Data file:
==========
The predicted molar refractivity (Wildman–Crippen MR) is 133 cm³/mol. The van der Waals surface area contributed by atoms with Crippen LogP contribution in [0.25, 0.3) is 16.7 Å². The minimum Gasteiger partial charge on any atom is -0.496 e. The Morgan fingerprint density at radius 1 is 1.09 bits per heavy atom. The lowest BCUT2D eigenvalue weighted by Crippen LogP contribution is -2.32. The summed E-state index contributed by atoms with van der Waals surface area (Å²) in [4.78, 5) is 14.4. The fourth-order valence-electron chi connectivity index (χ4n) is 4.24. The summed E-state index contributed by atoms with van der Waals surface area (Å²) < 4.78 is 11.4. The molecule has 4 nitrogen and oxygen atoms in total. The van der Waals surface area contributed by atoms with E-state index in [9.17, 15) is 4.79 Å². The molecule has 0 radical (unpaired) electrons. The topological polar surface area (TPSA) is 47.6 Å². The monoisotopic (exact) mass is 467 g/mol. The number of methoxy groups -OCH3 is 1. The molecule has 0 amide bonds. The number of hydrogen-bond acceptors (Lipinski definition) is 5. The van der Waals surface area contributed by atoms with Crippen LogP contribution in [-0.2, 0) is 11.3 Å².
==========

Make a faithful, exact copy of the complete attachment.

The predicted molar refractivity (Wildman–Crippen MR) is 133 cm³/mol. The van der Waals surface area contributed by atoms with Crippen LogP contribution in [0.25, 0.3) is 16.7 Å². The minimum Gasteiger partial charge on any atom is -0.496 e. The Morgan fingerprint density at radius 1 is 1.09 bits per heavy atom. The lowest BCUT2D eigenvalue weighted by Crippen LogP contribution is -2.32. The summed E-state index contributed by atoms with van der Waals surface area (Å²) in [4.78, 5) is 14.4. The fourth-order valence-electron chi connectivity index (χ4n) is 4.24. The summed E-state index contributed by atoms with van der Waals surface area (Å²) < 4.78 is 11.4. The molecule has 4 nitrogen and oxygen atoms in total. The van der Waals surface area contributed by atoms with E-state index in [9.17, 15) is 4.79 Å². The molecule has 0 radical (unpaired) electrons. The topological polar surface area (TPSA) is 47.6 Å². The monoisotopic (exact) mass is 467 g/mol. The number of methoxy groups -OCH3 is 1. The molecule has 0 amide bonds. The number of hydrogen-bond acceptors (Lipinski definition) is 5. The van der Waals surface area contributed by atoms with Crippen LogP contribution in [-0.2, 0) is 11.3 Å².